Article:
Relentlessly melancholic film where chess pieces are moved through quiet back-dealings and dialogue exchanges infused with ever-maneuvering fatalism. Peter Yates’ camera gets deep into the grubby everydayness parts of Boston and its surrounding towns. Having lived in Boston during graduate school, seeing and recognizing the location work here was a high point. The camera acts as eavesdropper, always cautiously close to the proceedings. We see all relevant players and how they connect to each other and we’re never given a true access point. Because of this the film took a while to get into. But as it progressed, I found myself engaged. Robert Mitchum does some of his best work but my personal favorite was Steven Keats as gunrunner Jackie Brown (obviously Tarantino is a fan), with his neon green ride and considerable street instinct.
Walter Hill takes the stripped-down moral code, business-only characters and sparse dialogue of Jean-Pierre Melville and marries it into American crime films. Here is an instance of ‘using Melville as a prototype of cool to build off of’ which I mentioned in my thoughts on Le Cercle Rouge. The characters don’t have names; they are defined by their predominant role within the narrative; ‘The Driver’, ‘The Detective’, ‘The Player’. Dialogue is minimal, especially on Ryan O’Neal’s end, who speaks only when it’s essential and even then in as few words as possible. These characters seem to exist only within this scenario; Adjani’s character is the only one who talks about her past, or anything personality-driven, albeit briefly. These people are fused into a world where the rules are laid out. We respect The Driver because he never breaks his code within the lawless criminal world. We don’t respect The Detective because he does break his code, that being the law that he works for.
O’Neal basically replicates that Melville idea of ideal cool, which would then be replicated and slightly modified by, to name an obvious example, Ryan Gosling in Drive (as well as much of the film). Someone who is stoic, who never sweats, knows the score, and is always in control even when he’s not. It’s a type of masculine fantasy that always has a level of masturbatory wish fulfillment to it, yes with Melville too. But! it’s a preferred mode of idealized masculine cool over other oppositional hothead macho types. Though Hill tries to push Isabelle Adjani into the uncomfortable femme fatale role, I found myself saying ‘good on her’, as I tend to do when the women we’re supposed to see as bottom of the barrel for daring to betray men go on and do just that.
The Driver’s makeup is a bit less interesting than its whole. Far and away my favorite parts are the car chase scenes, full of skidding and squealing tire with front-view and rear-view shots from the cars involved. The street lights look like floating orbs and the gleam of the road give the visuals a finishing shine. Few things satisfy me more than a great cinematic car chase. The Driver has a couple of them.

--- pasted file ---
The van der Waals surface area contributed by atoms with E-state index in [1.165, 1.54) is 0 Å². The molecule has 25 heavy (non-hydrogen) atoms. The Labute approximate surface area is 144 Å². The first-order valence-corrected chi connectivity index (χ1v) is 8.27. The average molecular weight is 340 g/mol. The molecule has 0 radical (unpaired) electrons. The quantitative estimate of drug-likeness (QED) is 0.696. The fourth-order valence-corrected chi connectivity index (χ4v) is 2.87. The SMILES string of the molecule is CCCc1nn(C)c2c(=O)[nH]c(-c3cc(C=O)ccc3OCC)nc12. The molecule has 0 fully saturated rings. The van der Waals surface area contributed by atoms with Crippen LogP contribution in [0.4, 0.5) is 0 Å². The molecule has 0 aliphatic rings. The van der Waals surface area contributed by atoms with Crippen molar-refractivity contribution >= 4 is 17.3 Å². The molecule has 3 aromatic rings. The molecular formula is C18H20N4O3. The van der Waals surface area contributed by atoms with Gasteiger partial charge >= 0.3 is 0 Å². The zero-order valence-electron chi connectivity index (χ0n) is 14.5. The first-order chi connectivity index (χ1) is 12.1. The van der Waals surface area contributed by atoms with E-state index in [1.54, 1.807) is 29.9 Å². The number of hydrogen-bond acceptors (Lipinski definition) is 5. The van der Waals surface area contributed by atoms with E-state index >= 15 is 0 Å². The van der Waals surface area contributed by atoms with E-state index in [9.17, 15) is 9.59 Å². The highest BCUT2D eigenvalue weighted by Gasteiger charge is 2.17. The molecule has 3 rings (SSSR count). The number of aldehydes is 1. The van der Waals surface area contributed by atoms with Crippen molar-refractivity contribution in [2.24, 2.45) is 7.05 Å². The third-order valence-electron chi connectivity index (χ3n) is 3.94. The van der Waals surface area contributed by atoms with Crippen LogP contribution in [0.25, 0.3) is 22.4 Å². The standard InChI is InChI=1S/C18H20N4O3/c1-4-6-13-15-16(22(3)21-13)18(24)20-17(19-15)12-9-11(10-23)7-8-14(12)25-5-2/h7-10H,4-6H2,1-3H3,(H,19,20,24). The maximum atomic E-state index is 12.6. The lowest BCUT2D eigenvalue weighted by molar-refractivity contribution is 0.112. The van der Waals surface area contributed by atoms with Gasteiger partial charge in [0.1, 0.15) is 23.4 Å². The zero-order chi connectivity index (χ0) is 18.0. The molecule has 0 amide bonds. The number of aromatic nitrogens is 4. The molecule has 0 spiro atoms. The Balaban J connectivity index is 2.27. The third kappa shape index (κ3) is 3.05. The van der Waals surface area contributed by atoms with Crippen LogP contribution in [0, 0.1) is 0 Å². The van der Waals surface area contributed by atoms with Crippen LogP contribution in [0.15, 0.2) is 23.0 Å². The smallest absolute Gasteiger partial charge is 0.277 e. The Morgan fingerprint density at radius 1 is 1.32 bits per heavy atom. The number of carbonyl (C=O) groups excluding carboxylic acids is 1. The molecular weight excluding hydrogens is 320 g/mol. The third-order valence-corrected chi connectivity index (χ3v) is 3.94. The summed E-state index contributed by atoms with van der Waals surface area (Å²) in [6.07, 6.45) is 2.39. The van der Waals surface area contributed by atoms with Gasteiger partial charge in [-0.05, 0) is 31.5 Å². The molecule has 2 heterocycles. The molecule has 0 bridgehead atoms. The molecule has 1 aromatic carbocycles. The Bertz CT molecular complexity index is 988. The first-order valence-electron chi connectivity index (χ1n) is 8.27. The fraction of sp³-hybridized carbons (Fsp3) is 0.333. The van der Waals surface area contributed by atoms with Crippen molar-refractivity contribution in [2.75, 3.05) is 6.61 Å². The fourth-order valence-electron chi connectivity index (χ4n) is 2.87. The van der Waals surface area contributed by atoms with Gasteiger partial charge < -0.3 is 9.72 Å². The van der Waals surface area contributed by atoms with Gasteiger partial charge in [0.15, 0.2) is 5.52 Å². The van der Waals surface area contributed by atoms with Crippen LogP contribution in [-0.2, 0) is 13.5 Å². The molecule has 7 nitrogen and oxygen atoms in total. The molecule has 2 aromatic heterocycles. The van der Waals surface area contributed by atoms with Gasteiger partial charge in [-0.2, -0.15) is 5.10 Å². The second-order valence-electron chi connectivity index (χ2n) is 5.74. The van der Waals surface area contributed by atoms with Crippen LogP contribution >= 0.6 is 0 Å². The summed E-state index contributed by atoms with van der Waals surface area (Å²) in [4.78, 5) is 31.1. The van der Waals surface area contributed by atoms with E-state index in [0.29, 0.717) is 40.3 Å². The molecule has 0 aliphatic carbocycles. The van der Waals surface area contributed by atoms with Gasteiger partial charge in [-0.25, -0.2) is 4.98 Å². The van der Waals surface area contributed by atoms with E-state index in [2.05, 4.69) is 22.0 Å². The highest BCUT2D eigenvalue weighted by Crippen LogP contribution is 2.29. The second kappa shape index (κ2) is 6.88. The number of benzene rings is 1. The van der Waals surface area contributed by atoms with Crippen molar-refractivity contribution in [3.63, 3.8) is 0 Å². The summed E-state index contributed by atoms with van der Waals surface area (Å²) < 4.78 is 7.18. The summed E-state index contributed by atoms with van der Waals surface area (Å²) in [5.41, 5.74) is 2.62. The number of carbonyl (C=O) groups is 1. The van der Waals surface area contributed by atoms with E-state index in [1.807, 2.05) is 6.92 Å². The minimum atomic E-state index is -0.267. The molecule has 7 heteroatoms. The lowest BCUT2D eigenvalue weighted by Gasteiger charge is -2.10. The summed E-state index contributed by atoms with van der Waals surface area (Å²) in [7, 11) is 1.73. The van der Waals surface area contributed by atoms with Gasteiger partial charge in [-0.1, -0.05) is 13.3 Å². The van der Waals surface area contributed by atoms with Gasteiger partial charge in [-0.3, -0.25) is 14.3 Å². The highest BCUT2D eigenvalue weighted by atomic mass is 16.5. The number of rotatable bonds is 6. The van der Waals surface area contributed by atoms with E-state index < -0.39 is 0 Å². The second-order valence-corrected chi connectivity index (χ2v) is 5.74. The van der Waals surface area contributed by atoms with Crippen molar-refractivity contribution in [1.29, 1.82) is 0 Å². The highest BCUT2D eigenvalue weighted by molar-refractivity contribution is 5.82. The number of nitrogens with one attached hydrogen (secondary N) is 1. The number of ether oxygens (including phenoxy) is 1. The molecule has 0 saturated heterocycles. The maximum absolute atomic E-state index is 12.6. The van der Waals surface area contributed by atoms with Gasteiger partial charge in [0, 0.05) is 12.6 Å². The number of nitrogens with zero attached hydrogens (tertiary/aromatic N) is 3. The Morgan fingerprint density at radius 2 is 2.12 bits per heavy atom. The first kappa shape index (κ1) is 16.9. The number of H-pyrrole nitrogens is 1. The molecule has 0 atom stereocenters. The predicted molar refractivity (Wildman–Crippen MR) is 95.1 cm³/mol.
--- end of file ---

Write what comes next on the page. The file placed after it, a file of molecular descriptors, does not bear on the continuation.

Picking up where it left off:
1980’s American filmmaking gets an early peak with one of the most electrifying debuts ever made. Where The Driver and Le Cercle Rouge are atmosphere-driven studies in the controlled ‘cool’ of masculinity within criminal activity, Thief comes striking out from the opposite direction. It is the character study of Frank, ex-convict hothead and maker of his own destiny. His dream life exists in crumply collage form. In prison he was forced to attain a state of mind where time didn’t exist, where investment in one’s own life disappears. Now he wants a wife, children, a wealthy lifestyle. When he’s got those he’ll retire. But he’s spent enough time in prison and has to make up for lost time. He’s going to hightail his success through sped-up propositions and heisting skills learned in the cooler thanks to surrogate papa Willie Nelson. Its all over for Frank the minute he compromises his code, his independence.
There are so many things to talk about with Thief. Like the title supports, Thief defines and introduces Frank by his criminal occupation. The brand of heist work depicted in the film strives above all for authenticity and the hard-edged industrial machinery that parallels Frank’s rough-and-tough masculine nature.
I can quickly get bored/unnerved of studies in hotheadedness, mainly because there are countless films that explore this type of man and at a certain point it just gets tiresome. For a girl like me, dick measuring gets extremely uncool and boring immediately if there’s nothing to support it. And to be sure I wasn’t exactly a fan of Frank. But the minute understanding of his psychology and the fact that this is without a doubt James Caan’s best performance makes it work.
Michael Mann streaks the canvas with nightlights establishing his now well-known aesthetic right off the bat. He takes the glowing orbs and gleaming streets of Walter Hill’s nighttime and pushes it into an abstract realm where streetlights become fuzzy blurs and streets are always wet so light and color bounces off of the frame creating endless mixing pools. There is so much going on in his nighttime compositions and I spent a lot of time simply looking at the textures Mann was able to create.
The use of daytime and nighttime are used as a battleground for Frank’s hopes and realities. We begin with a lot of nighttime scenes but once Frank starts to fill in those missing domestic pieces, getting closer to what he wants his life to be, the film shifts to mostly daytime. By the end when it all (as it must go) slips through his fingers, he is dragged back into the alleys, the seedy dark. We end in the middle at ground zero. At night in a domestic setting; Leo’s house. With the only way men like this know how to settle scores; with firearms and bloodshed.